It was in Huntsville that I got started in the lapidary hobby. One Christmas I bought one of my sons a tumbler from Sears as a Christmas gift. When he found out it would take six weeks for any finished tumbled polished stones, he quickly lost interest. I inherited the tumbler. There is a lapidary club in Huntsville, so I joined. There is a pretty agate material found in the local Paint Rock River. Soon making cabochons occupied my spare time. When the space program virtually ended for contractors in 1972, we relocated back to the Seattle area. In February, 1973, my wife suffered a brain aneurism, which although not fatal at the time, made her an invalid for the remainder of her life, and significantly changed my life. I continued working until I took early retirement in 1985, although at a much reduced level of responsibility. I worked mostly in software testing and validation of missile and carrier software on the SRAM (Short Range Attack Missile) and ALCM (Air Launched Cruise Missile) programs. I decided to take up faceting, since I could do that and still be there when needed to take care of my wife. After considerable research, I bought a Fac-Ette machine, although one without the electronic stop. I contacted the Boeing Mineralogical Society to see if they had any programs on faceting and was advised to contact Norm Steele, the recognized faceting expert in the area. That was the start of a long and productive friendship and later, business partnership.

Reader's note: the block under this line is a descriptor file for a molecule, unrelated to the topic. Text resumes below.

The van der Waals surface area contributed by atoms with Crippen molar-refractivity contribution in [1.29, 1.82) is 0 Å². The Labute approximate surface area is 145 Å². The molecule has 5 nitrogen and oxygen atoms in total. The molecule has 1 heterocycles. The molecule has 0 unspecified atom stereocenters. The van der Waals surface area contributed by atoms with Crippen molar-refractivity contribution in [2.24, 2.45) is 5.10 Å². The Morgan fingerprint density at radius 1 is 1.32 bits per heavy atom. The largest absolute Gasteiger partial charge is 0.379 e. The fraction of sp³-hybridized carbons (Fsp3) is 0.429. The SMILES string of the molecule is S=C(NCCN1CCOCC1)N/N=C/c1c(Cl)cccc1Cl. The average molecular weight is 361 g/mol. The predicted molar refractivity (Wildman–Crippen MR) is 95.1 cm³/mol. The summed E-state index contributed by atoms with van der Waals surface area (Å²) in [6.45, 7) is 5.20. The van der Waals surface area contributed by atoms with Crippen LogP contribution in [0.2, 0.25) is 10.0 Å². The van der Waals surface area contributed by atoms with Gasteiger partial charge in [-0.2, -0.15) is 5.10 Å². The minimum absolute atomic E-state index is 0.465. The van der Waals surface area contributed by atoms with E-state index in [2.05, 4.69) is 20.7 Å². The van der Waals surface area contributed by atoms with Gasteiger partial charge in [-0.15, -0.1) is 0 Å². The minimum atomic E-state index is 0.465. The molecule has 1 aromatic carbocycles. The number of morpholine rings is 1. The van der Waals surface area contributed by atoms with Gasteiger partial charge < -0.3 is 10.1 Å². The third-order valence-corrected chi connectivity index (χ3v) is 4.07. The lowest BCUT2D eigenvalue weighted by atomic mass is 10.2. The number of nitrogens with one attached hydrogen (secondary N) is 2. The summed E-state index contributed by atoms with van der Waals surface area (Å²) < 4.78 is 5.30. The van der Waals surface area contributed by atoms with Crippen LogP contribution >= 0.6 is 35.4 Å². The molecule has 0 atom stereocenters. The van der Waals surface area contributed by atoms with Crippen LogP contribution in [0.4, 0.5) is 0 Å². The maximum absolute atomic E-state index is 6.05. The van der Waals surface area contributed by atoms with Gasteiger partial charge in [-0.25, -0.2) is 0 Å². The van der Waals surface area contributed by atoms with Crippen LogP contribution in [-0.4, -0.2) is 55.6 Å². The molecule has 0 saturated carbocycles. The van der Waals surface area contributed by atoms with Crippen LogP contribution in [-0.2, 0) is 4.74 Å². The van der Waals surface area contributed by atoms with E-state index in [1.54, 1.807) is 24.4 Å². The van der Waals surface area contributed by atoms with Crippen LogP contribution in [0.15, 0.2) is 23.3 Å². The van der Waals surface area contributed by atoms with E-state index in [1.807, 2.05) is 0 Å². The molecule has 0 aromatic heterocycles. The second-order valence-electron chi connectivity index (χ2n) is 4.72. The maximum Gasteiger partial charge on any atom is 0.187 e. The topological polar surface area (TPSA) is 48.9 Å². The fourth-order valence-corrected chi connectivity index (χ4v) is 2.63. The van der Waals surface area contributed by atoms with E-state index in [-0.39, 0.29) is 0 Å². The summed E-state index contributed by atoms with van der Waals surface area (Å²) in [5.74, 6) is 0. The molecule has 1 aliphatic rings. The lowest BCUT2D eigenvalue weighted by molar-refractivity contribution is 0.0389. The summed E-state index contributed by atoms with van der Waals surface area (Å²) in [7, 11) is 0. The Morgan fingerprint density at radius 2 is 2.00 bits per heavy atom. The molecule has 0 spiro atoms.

The general advice to a begining facetor at that time was to start by cutting six standard round brilliants, then a couple of emerald cuts, then you were ready to move on to the fancier cuts. I did that and then looked for an oval design to cut. None of the references gave good, accurate cutting instructions. I asked other facetors how they cut ovals. One answered, “I tried one once and it didn’t work out, so now I just cut SRB’s.” A Master Facetor, Del Gowdy, said that when he needed an oval he just sat down at the machine and cut an oval. Neither of these answers was acceptable to someone with an engineering background. Looking at the problem, I realized that an oval is an ellipse which can be described mathematically by an equation. That being the case, I should be able to come up with some exact cutting instructions. It quickly became apparent that an accurate oval outline was required for there to be repeatable cutting instructions. This thinking led to the Micrometer height Adjustment (MHA) preforming technique. However, it was said that using the MHA method required a Ph.D in Math to develop the data and a Journeyman Machinest to use it. By this time I had developed a working relationship with Phil Bean of Fac-Ette. I realized the cams he sold for preforming were not correct, since they used a point cam follower but the cutting lap is a plane. I redesigned his cams for him using the MHA data. About the same time, I figured out how to simplify the MHA data by going to what is now known as the Centerpoint-Angle Method (CAM) of preforming.